The recent ransomware attack of the Colonial Pipeline has reinvigorated calls from legislators to strengthen the defenses of U.S. pipelines and the electric power grid. Over the last several years, a repeatable pattern is becoming apparent with each major cyberattack. A critical cyber-attack occurs that is followed by outrage that result in statements from government leaders with calls for action - all followed by proposed ideas on how to better mitigate the risk of cyberattacks in the future. Yet, it seems that time goes by and with the next major attack the cycle starts all over again. This time, government is taking a more rigorous approach to proposing solutions to end the vicious cycle.
On May 11, 2021, President Biden signed an Executive Order that includes several requirements for companies to do business with the federal government. Among these requirements is a mandate that all software sold to the federal government follow imposed cybersecurity standards within nine months. The order also includes a requirement that the government deploy encryption and multi-factor authentication solutions.
There are also appeals for a new government authority to hold companies accountable if they fail to comply. Oregon Senator Ron Wyden is advocating for legislation that forces companies to secure their computer systems, with civil and criminal penalties for critical infrastructure firms with weak cybersecurity posture and strategy. As is often the case after a major cyberattack, there is renewed debate within government for minimum cybersecurity standards across businesses. As usual, there are two sides to the debate. On one side are proponents for minimum security standards mandated by the government. On the other side are those who don’t want to overburden organizations with government mandated security requirements.
So, why does it seem that companies do not take cybersecurity seriously enough? One of the major reasons we keep seeing these headlines and attacks are becoming more and more costly as in the case of Colonial Pipeline attack, is likely due to a lack of resources and overworked security personnel. The security industry has a serious gap in resources, roughly 3.5 million security jobs are unfilled. Universities are not able to train students quickly enough compared to the desperately needed, unfilled security positions. Security personnel are overworked and know they are a target. They may even know an attack is imminent, but they don’t have the time or budget to prepare for such an attack. And when various security systems are generating alarms, they tend to go undetected because internal IT resources aren’t able to dedicate the time to manage and monitor the numerous security solutions. Additionally, IT resources are spread thin across the many requirements of their roles, often not allowing them with sufficient time to get trained on each security platform.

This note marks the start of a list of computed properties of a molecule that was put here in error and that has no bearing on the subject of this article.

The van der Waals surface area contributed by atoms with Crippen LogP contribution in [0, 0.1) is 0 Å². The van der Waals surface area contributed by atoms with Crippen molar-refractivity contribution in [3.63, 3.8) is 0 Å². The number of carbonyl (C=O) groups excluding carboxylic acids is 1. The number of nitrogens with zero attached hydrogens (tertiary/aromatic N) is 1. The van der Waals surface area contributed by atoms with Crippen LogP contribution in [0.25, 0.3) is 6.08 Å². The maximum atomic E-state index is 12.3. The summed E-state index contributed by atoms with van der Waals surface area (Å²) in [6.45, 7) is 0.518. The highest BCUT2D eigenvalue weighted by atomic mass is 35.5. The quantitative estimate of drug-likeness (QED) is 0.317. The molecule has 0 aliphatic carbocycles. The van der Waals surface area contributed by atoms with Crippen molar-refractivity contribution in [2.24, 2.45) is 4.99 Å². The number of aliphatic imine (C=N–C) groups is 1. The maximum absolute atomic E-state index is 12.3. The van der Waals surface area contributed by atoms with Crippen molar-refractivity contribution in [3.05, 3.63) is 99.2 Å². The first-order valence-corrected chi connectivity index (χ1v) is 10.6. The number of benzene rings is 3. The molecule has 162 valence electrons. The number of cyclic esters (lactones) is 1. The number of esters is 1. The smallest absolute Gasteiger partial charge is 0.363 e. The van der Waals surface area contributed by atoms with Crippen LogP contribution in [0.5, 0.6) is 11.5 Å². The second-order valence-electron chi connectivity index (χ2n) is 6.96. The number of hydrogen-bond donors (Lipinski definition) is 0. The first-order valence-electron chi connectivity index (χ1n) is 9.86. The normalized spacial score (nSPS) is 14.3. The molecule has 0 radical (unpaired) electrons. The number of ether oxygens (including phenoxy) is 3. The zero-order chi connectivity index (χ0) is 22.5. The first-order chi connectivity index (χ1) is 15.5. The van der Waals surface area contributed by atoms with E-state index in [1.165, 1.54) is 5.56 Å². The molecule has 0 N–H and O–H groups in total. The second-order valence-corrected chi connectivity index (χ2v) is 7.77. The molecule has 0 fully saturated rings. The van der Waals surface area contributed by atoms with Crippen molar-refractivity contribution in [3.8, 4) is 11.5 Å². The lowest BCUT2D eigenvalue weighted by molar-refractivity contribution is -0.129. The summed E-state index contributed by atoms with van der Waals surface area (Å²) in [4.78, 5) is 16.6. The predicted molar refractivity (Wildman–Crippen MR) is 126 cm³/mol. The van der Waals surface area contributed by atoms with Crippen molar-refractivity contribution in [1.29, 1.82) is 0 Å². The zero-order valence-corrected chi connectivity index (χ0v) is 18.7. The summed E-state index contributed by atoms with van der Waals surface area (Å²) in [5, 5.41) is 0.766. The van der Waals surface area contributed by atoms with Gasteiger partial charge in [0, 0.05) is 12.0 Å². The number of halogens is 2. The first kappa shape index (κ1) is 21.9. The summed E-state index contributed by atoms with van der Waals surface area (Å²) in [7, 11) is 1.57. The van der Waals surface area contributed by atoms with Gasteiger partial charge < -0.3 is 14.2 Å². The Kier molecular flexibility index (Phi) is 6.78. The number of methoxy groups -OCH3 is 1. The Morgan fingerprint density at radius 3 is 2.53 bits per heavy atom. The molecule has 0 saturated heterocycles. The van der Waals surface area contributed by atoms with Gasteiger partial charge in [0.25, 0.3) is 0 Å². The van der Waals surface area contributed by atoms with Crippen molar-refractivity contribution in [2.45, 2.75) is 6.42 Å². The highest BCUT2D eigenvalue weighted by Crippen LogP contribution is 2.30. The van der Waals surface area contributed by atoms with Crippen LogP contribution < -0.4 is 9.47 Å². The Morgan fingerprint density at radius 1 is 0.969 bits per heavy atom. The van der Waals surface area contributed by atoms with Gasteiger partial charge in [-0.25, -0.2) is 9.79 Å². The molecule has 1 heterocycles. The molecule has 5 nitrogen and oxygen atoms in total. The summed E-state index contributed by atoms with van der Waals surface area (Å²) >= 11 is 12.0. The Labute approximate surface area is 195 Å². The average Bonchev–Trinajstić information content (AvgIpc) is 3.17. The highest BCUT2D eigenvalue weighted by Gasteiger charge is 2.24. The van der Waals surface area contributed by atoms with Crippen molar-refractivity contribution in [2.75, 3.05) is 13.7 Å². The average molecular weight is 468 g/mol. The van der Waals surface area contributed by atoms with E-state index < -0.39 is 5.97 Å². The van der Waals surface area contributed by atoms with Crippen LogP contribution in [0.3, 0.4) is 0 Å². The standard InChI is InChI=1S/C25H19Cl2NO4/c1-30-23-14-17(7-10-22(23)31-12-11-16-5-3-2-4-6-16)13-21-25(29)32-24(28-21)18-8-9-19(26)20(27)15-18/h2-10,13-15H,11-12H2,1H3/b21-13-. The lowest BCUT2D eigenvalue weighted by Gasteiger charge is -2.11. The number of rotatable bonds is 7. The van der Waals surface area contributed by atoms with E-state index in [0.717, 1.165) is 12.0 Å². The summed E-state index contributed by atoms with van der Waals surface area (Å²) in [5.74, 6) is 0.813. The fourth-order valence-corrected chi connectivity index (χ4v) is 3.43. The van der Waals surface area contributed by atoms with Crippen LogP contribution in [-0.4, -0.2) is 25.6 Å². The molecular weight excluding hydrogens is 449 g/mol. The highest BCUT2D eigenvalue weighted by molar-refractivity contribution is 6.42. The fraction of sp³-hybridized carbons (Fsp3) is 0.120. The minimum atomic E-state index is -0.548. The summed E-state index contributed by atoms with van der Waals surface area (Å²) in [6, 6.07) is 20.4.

Ransomware is a threat that all companies, agencies and the like must prepare for. Ransomware attacks are highly effective and more often than not, a ransom is paid as organizations simply cannot afford to have system downtime or to deal with the crisis of having their stolen sensitive data leaked. In order to effectively combat this threat, companies need to invest more time, budget, and resources into their security personnel and in recruiting new talent. But there are ways that organizations can protect themselves from the likelihood of a ransomware occurring, and from being operationally crippled when a ransomware attack occurs.